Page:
It’s not all about Clouds!

Yesterday, I attended the European Venture Summit in Duesseldorf. Not that I’m such a big fan of posh seminars where people look for people that can help them make money, but I was invited by the organization to join a panel on Cloud Computing: an offer I couldn’t resist.

In spite of the many road works in the Germany, I arrived just on time to one of the IT review sessions, where I learned that everybody vows that they will hire more marketing (and sales) people and that social networking projects are still quite popular with the entrepreneurs. But, just like the traffic jam software for cellphones (I’m sorry, I’m not that specialized in this terminology), I had serious doubts on whether it would be smart to invest in such niche products. After all, isn’t there enough good stuff out already? Ok, here and there there is something left to be desired, but why not just send a feature request to TomTom?

The first interesting presentation came from Marina Tognetti, founder and CEO from Myngle, a global online language learning tool that connects freelance teachers to students. Their management team has some ex Ebay guys, which is handy when you want to create an online marketplace for teaching and they thought of some nice tricks to get their stuff working better: teachers can rate each other in a pyramid system, students pay upfront but teachers get paid after the courses, which is good for cash flow etc. I was mainly concerned about the quality of the course material (is that checked by Myngle too?) and the lack of an evaluation system for the students (nothing was said about exams). But as a foreign language enthusiast, I loved this presentation! Maybe I’ll finally start to learn some Chinese now.

Next interesting business was VaniOS. These guys created a kind of fingerprint authentication device that is mainly aimed at the personal banking segment. As this is way outside my specialty I’ll stick to saying that I found it a cool thingy. But what about burglars with cigar cutters?

Intera were the only Cloud players I saw presenting. If you’re used to talking Cloud every minute of every day, that’s weird. So there is more going on than Cloud Computing in IT startups! As I hadn’t heard of these guys AND because they claim to have built their own Cloud, I’ll write a separate post on these guys one day soon …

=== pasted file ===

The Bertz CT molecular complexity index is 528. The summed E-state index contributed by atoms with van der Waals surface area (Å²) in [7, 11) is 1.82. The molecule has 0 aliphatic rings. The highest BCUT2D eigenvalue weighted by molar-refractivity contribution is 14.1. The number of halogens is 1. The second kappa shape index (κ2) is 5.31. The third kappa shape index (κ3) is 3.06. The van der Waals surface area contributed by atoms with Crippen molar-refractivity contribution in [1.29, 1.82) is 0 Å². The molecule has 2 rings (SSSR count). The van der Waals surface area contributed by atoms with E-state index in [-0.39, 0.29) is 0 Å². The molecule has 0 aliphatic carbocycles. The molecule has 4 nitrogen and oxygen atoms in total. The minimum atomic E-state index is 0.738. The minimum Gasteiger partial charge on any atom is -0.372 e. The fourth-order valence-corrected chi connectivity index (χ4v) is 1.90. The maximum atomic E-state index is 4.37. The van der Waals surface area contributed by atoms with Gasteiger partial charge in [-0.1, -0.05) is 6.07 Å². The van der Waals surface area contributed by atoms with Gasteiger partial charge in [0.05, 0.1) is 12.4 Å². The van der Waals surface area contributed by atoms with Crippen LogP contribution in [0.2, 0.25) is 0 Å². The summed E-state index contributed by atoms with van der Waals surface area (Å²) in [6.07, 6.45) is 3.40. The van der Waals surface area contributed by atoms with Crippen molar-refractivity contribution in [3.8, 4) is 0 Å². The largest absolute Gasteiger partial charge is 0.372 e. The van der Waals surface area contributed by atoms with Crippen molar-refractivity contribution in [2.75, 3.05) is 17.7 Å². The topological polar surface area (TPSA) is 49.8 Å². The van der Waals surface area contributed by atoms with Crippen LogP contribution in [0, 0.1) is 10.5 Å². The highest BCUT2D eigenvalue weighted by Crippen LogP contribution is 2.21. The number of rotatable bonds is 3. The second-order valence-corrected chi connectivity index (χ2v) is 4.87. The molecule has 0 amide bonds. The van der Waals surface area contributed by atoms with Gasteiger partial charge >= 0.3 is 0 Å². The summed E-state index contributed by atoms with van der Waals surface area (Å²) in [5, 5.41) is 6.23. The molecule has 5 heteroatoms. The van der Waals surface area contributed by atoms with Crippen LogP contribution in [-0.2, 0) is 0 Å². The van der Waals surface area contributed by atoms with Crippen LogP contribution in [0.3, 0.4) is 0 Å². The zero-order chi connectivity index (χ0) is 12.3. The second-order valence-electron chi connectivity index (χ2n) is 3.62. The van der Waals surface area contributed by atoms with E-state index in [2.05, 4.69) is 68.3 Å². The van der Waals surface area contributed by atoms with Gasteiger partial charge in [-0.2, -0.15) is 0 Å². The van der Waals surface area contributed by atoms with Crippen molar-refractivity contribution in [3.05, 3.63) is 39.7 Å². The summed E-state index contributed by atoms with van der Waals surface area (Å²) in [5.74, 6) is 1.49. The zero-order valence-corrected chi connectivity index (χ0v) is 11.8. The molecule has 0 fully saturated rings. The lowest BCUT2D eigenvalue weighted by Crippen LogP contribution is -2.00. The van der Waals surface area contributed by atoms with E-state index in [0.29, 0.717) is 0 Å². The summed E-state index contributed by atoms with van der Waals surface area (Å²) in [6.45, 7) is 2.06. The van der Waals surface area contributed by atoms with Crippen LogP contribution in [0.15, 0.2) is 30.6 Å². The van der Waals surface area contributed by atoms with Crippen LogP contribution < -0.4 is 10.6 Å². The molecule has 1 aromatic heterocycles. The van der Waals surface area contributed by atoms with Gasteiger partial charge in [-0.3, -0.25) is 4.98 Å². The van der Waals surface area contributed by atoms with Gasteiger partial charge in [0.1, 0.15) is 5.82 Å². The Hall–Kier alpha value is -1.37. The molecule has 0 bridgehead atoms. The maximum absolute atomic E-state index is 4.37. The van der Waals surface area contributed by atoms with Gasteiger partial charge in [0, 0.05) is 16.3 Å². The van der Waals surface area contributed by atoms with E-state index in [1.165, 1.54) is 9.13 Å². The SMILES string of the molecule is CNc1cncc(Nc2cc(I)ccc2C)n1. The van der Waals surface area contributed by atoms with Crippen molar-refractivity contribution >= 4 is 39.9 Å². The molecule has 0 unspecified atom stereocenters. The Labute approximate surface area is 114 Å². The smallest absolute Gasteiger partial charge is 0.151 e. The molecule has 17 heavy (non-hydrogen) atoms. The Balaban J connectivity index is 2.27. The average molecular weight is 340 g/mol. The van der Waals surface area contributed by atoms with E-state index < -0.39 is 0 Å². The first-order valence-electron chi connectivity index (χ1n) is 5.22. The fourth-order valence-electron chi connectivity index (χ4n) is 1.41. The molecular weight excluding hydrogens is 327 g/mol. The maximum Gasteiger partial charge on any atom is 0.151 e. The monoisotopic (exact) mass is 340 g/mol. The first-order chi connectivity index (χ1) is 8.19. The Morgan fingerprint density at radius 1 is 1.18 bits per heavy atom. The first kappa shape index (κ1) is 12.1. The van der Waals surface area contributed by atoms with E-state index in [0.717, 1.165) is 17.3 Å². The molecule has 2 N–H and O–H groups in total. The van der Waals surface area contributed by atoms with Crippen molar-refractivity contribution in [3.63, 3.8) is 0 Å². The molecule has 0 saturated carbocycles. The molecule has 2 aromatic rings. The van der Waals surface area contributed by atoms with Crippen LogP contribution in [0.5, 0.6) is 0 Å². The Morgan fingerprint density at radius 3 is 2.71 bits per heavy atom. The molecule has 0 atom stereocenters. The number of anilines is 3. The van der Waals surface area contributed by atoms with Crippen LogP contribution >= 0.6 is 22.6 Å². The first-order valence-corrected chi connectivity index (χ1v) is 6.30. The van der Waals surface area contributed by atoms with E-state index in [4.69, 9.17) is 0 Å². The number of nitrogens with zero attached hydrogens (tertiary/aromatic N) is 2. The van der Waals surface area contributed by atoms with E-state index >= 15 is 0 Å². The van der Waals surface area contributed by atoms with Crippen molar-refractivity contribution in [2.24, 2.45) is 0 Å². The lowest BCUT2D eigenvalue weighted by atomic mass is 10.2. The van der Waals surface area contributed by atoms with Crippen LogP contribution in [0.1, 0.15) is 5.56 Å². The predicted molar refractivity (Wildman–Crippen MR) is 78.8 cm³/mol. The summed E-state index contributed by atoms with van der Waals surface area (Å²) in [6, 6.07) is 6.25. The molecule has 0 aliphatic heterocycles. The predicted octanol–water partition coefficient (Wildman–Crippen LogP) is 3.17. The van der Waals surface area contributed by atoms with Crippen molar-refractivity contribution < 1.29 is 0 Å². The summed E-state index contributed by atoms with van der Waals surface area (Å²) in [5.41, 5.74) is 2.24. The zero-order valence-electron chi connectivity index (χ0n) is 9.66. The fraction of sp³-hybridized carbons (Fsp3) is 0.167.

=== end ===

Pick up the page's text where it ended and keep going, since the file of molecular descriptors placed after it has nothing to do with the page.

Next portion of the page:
The final two presentations of the session, did have some interesting ideas (LIN.k wants to offer us some software for Online Authentication and Xentronik plans to offer Telco as a service – according to Stefan Tirtey, “The Next Biggest Thing for Telco’s), but both presenters should leave presenting to the marketing guys they so badly want to hire! They had lost me before they started.

The most interesting session of the day was of course “How might Cloud computing alter the digital world?”. Moderator Hans van der Hoek managed to select 4 panel speakers with different Cloud Specialties: Christian Claussen knows all about the funding part, Thomas Mendel took it from the analysts angle, and Jari Koister is specialized in the platform and applications layer. I did my best to complete the gang with my infrastructure experience.

The panel discussion took of with Thomas Mendel’s statement that Software Platform as a service is the most promising segment in Cloud computing. I thought this is remarkable as there is so little software available to date to build and manager the infrastructure layer. It’s not a commodity yet! Also remarkable is that none of the other speakers, nor the moderator seemed to agree on the value of Virtualization for Cloud Computing.

This links to the next topic discussed, where I raised the point that there are not enough Clouds infrastructures. With Amazon, Microsoft and Google, there is an Oligopoly, that kills the market for Service  Providers. The audience responded positively to the idea of having Service Providers team up through Cloud Brokers. Related to this I’ll have a closer look at Zimory, who are already active in that space. The main challenges for co-operative Clouds will be Standards (there are no standards today) and security. As the discussion moved to security, it became clear how immature the market is on Cloud computing. Rather than discussing the real problems, such as how to prevent competitive customers to access each other’s data if it is on the same Cloud, hackers attacks etc., we discussed the problem that Clouds are being built in the Midwest (US), where NSA and CIA have full access to all data.

Like most panel discussions on Cloud Computing, there was not enough time, but as a conclusion to a well-moderated Cloud panel, I think it is safe to say that Cloud Computing is more than just a hype and there is still a healthy amount of Entrepreneurs in Europe that  will leverage new Cloud technologies.


~ by tomleyden on December 2, 2008.

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